Paul Sakuma/ap file photo

Paul Sakuma/ap file photo

Intel launches investment fund for minority, women-led firms

Intel is launching a $125 million investment fund for technology startups led by women and minorities, a move the chipmaker says is aimed at changing the face of Silicon Valley.

The new fund, which is unusual for its focus on minority-led companies, is part of a broader effort that Intel CEO Brian Krzanich has launched amid widespread criticism of a U.S. tech industry dominated by white male executives and investors.

Krzanich announced plans earlier this year to spend $300 million on diversity efforts and pledged to make Intel's workforce and executive ranks more closely resemble the U.S. workforce by 2020. Intel has previously said its workforce is about 24 percent female and 12 percent black and Hispanic. The U.S. workforce is about 47 percent women and 26 percent black and Hispanic.

The new investment fund will raise Intel's commitment to more than $300 million, Intel officials said, although they said there is some overlap and they did not provide financial details. It's intended to help build a more diverse “ecosystem” of smaller companies and entrepreneurs that plays an important role in the tech industry, Krzanich said Tuesday.

Despite statistics that show few women and minority-led startups receive venture funding, he said Intel wants to show “there are plenty of women- and minority-led startup companies, and we want to work with them.”

The first companies to receive backing from the new program include Venafi, a cybersecurity firm; CareCloud, which makes Internet-based software for the health industry; Brit + Co., which provides classes and an online market for selling do-it-yourself products; and Mark One, which makes a “smart” cup that analyzes the nutritional content of beverages.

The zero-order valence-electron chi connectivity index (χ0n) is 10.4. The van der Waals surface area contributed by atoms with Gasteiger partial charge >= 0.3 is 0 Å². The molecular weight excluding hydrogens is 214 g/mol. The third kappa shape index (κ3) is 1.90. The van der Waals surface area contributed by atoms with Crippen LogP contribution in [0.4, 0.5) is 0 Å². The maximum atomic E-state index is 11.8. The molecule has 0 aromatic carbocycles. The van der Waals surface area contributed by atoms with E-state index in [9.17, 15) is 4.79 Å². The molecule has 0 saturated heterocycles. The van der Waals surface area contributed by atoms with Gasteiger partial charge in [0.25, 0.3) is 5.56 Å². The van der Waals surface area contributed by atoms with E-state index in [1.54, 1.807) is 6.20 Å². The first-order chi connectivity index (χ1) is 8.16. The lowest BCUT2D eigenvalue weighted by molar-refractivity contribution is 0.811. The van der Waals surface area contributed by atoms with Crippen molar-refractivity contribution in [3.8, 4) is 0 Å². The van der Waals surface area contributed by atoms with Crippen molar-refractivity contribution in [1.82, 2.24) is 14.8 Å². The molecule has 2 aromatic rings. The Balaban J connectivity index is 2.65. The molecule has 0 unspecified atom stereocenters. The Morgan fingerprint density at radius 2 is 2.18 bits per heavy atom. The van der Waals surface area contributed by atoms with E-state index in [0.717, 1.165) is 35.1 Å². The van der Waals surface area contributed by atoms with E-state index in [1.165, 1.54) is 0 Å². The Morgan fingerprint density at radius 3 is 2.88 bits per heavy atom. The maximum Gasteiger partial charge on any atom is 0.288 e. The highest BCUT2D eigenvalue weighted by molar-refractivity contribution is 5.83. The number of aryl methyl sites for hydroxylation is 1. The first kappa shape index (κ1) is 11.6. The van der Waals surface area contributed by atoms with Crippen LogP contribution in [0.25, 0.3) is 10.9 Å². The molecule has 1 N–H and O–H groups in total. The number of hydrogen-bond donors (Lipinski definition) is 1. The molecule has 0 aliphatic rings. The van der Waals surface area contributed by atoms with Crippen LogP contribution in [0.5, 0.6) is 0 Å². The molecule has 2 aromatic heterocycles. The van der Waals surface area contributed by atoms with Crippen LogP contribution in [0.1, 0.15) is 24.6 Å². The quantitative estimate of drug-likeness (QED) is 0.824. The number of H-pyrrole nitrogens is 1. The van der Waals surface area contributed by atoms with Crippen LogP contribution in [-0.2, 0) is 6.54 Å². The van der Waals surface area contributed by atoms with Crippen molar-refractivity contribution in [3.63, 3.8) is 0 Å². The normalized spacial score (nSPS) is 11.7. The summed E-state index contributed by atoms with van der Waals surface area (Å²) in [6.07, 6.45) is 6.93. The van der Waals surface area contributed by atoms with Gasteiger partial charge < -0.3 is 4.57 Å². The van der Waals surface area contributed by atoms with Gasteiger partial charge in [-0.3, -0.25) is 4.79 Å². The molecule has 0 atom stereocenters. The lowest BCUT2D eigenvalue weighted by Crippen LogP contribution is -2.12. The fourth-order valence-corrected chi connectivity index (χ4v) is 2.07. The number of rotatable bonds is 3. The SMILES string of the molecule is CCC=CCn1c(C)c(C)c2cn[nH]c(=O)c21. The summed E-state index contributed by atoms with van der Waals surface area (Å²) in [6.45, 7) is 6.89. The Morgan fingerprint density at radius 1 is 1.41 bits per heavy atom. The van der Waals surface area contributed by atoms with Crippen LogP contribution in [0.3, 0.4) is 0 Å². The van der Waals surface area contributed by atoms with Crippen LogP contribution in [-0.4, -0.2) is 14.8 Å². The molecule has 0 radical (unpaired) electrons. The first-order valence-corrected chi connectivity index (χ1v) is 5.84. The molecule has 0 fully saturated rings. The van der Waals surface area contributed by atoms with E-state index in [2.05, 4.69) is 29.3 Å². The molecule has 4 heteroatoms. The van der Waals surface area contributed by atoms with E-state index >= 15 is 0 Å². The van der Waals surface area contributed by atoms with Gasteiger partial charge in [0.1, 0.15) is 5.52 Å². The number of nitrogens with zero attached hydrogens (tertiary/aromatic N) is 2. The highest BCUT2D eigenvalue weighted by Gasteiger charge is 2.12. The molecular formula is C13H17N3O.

To qualify for funding, firms must have a woman or minority founder or CEO, or at least three top executives who are women and minorities, said Lisa Lambert, who is overseeing the fund.

“They will go through the same scrutiny as any Intel Capital deal. This isn't a social program” added Lambert, who is a vice president with Intel Capital, the giant chip-maker's investment arm.

While there are nonprofit organizations that support minority-led startups, dedicated investment funds are rare. AOL has a $10 million fund focused on women-led startups. Comcast has a $20 million fund that provides early-stage or “seed” funding to minority startups. Lambert said Intel's fund will look at startups that are further along in their growth.

“I think we need to see more programs like what Intel is doing, that look at the business opportunities and solutions” offered by minority-led companies, said Edward Avila of Manos Accelerator, a San Jose, California, group that provides mentorship for Hispanic entrepreneurs.

“The challenge for minority startups is not their ability or capacity, it's their access to capital,” said Butch Wing, a spokesman for the Rev. Jesse Jackson's Rainbow PUSH organization, which has pressured Silicon Valley companies to improve diversity.

businessIntelMinoritiesScience & Technologystartups

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